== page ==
Care, communication and educational needs of primary care nurses to treat disabled patients

Neree Claes, Hannelore Storms, Vincent Moermans


Introduction: In the northern part of Belgium, 21,518 of 129,021 disabled patients (DP) were waiting to receive residential care. Due to waiting lists for DP, Belgian government promotes a shift towards primary care. This shift results in specific needs for primary care professionals (general practitioners, primary care nurses (PCN) and informal caregivers). The objective of this research was to detect nursing care, communication and educational needs of PCN to treat their DP and their informal caregivers.

Methods: A questionnaire was constructed by a multidisciplinary team of primary care professionals (4 general practitioners and 20 PCN) in different consensus meetings. Disabilities are defined as physical and/or intellectual impairment. The questionnaire was sent electronically to participants. Analysis is performed using SPSS 22.0.

Results: 1,547 questionnaires were mailed, 617 PCN responded (response rate = 40%). PCN are delivering care to 16 patients (+/-10) of which 5 DP (+/-6). 408 PCN have contact with at least half of informal caregivers. Most PCN (n = 582) report overburdening of informal caregivers due to an overload of tasks (72%). Personal hygiene and administering medication are most frequent administered care. Communication with DP and primary health care professionals is evaluated as very good. Most reported educational needs are dealing with behavioral problems (84%), functional loss (84%) and acquired brain injury (74%). There is no significant difference in educational needs of PCN nursing exclusively at home versus at least in residential care facilities.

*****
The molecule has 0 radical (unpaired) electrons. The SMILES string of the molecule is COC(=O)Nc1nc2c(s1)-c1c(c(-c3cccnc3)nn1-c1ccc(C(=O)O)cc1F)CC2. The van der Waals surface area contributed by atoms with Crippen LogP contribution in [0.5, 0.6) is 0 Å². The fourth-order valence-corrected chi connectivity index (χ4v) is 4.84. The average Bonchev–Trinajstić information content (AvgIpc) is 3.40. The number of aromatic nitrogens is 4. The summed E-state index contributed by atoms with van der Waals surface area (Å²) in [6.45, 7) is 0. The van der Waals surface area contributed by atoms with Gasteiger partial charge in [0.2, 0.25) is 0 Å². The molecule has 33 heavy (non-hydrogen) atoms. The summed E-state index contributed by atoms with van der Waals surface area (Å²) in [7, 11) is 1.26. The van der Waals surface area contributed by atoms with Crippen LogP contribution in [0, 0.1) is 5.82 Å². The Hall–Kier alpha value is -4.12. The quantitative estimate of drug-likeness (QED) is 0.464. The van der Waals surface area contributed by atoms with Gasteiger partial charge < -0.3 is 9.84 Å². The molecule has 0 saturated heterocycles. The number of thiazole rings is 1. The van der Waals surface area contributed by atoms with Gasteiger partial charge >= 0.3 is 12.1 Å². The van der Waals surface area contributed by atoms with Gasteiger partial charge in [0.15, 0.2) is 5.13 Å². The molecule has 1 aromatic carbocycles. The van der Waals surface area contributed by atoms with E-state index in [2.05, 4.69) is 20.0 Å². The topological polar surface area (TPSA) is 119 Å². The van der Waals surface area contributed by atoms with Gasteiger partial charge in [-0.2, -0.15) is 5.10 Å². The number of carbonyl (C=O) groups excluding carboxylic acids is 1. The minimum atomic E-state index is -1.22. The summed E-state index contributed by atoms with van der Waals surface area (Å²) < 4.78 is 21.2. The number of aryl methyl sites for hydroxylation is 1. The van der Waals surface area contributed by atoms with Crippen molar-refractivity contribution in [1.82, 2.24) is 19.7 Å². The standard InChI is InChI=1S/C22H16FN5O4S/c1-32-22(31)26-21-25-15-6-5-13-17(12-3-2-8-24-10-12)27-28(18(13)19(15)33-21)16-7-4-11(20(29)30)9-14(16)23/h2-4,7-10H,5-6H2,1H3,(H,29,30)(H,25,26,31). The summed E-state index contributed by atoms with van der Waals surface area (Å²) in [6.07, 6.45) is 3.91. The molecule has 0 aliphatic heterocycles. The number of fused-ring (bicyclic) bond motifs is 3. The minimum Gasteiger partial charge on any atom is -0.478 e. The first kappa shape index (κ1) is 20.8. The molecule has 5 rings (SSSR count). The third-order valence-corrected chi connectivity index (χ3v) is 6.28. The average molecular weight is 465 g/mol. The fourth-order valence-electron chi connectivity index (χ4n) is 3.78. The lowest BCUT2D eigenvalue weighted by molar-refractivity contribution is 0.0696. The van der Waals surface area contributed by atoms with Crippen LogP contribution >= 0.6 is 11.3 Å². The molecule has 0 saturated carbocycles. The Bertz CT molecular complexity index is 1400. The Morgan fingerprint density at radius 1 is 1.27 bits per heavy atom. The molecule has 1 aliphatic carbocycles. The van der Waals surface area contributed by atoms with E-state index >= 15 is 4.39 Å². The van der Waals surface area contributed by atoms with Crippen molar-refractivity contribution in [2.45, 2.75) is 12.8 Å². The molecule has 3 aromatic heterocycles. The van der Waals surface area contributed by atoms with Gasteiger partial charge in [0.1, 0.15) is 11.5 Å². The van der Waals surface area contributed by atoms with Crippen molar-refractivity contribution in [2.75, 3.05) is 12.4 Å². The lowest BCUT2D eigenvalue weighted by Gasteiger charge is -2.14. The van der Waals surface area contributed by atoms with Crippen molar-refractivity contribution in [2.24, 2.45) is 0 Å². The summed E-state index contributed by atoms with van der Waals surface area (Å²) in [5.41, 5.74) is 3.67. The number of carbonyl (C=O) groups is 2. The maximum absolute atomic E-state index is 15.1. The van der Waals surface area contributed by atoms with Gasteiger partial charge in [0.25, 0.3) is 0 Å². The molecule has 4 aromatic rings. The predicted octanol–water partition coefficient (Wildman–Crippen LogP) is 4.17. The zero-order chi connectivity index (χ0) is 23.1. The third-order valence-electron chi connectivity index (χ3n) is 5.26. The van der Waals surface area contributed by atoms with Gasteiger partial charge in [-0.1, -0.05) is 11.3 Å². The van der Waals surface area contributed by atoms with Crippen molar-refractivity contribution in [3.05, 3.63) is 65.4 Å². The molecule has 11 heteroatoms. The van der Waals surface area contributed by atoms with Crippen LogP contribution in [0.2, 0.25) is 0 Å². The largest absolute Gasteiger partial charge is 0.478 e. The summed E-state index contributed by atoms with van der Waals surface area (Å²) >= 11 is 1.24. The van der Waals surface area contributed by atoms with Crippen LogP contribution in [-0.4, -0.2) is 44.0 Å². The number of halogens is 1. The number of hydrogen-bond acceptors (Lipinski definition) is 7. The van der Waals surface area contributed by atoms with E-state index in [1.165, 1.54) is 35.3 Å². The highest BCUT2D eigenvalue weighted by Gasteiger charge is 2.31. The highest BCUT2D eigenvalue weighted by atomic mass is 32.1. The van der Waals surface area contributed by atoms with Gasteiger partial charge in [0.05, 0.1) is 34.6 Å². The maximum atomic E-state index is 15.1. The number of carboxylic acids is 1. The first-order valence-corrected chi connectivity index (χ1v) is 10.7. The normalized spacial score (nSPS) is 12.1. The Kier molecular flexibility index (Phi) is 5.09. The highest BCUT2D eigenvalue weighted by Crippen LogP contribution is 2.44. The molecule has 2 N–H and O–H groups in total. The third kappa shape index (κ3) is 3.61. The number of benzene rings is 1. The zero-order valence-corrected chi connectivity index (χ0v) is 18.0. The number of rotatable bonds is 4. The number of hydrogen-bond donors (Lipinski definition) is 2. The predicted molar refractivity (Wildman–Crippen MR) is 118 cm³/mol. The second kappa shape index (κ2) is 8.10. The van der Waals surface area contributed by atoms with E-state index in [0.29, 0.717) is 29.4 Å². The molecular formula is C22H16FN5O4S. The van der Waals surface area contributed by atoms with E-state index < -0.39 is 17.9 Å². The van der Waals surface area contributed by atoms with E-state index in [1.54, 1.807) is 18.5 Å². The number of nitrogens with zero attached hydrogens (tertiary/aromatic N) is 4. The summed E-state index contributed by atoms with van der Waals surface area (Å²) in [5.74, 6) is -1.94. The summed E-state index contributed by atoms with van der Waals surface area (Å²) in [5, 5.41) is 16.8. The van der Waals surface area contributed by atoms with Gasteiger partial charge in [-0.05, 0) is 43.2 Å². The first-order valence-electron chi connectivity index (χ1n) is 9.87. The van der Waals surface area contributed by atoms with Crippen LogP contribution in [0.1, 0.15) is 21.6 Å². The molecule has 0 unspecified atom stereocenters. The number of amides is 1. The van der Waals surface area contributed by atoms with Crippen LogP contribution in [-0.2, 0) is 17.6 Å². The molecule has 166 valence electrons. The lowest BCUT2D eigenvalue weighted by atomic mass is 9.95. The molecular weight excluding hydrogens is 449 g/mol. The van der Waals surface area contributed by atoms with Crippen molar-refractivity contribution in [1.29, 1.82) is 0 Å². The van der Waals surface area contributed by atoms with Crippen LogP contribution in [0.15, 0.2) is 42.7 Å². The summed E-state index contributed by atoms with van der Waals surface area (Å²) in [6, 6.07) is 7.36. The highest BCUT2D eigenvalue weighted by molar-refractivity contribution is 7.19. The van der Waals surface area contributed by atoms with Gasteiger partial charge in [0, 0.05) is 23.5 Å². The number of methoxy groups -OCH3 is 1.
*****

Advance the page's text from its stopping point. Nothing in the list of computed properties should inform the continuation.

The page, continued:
Conclusion: PCN prefer education on dealing with behavioral problems, which corresponds to previous studies. An educational program can be designed to ensure PCN have necessary skills to ensure high quality care for DP and a reduced overburdening of informal caregivers.

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Journal of Nursing Education and Practice

ISSN 1925-4040 (Print)   ISSN 1925-4059 (Online)

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